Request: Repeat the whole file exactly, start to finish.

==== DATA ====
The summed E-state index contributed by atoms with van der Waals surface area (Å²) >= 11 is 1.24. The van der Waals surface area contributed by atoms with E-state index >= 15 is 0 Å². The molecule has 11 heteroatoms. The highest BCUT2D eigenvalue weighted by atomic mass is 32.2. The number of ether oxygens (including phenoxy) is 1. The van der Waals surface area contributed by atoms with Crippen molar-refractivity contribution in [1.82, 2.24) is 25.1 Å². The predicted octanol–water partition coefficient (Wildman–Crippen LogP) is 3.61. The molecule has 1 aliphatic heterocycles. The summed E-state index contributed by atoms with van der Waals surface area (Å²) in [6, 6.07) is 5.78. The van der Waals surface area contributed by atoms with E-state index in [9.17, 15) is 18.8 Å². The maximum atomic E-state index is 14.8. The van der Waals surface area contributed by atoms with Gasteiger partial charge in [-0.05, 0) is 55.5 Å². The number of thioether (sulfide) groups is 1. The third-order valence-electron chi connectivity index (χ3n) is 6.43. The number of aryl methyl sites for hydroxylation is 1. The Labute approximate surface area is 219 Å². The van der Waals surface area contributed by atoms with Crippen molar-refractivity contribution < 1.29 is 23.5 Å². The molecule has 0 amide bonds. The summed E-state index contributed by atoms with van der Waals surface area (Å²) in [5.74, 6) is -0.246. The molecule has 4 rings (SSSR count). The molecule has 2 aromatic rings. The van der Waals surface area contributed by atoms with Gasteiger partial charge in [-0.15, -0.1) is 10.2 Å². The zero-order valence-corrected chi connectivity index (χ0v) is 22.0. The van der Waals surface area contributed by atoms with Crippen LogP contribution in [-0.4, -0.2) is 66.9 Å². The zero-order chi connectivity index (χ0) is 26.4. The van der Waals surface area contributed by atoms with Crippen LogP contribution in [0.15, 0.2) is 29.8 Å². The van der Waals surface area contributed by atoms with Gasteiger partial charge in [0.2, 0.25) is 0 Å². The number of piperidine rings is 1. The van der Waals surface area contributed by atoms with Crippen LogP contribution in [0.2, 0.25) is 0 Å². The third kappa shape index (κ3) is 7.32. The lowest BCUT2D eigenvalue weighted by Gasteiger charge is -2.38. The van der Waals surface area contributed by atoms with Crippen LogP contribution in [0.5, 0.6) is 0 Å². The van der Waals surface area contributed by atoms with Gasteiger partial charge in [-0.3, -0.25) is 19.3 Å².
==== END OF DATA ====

The summed E-state index contributed by atoms with van der Waals surface area (Å²) >= 11 is 1.24. The van der Waals surface area contributed by atoms with E-state index >= 15 is 0 Å². The molecule has 11 heteroatoms. The highest BCUT2D eigenvalue weighted by atomic mass is 32.2. The number of ether oxygens (including phenoxy) is 1. The van der Waals surface area contributed by atoms with Crippen molar-refractivity contribution in [1.82, 2.24) is 25.1 Å². The predicted octanol–water partition coefficient (Wildman–Crippen LogP) is 3.61. The molecule has 1 aliphatic heterocycles. The summed E-state index contributed by atoms with van der Waals surface area (Å²) in [6, 6.07) is 5.78. The van der Waals surface area contributed by atoms with E-state index in [9.17, 15) is 18.8 Å². The maximum atomic E-state index is 14.8. The van der Waals surface area contributed by atoms with Gasteiger partial charge in [-0.05, 0) is 55.5 Å². The number of thioether (sulfide) groups is 1. The third-order valence-electron chi connectivity index (χ3n) is 6.43. The number of aryl methyl sites for hydroxylation is 1. The Labute approximate surface area is 219 Å². The van der Waals surface area contributed by atoms with Crippen molar-refractivity contribution < 1.29 is 23.5 Å². The molecule has 0 amide bonds. The summed E-state index contributed by atoms with van der Waals surface area (Å²) in [5.74, 6) is -0.246. The molecule has 4 rings (SSSR count). The molecule has 2 aromatic rings. The van der Waals surface area contributed by atoms with Gasteiger partial charge in [-0.15, -0.1) is 10.2 Å². The zero-order valence-corrected chi connectivity index (χ0v) is 22.0. The van der Waals surface area contributed by atoms with Crippen LogP contribution in [-0.4, -0.2) is 66.9 Å². The zero-order chi connectivity index (χ0) is 26.4. The van der Waals surface area contributed by atoms with Crippen LogP contribution in [0.15, 0.2) is 29.8 Å². The van der Waals surface area contributed by atoms with Gasteiger partial charge in [0.2, 0.25) is 0 Å². The number of piperidine rings is 1. The van der Waals surface area contributed by atoms with Crippen LogP contribution in [0.2, 0.25) is 0 Å². The third kappa shape index (κ3) is 7.32. The lowest BCUT2D eigenvalue weighted by Gasteiger charge is -2.38. The van der Waals surface area contributed by atoms with Crippen LogP contribution in [0.5, 0.6) is 0 Å². The van der Waals surface area contributed by atoms with Gasteiger partial charge in [-0.3, -0.25) is 19.3 Å².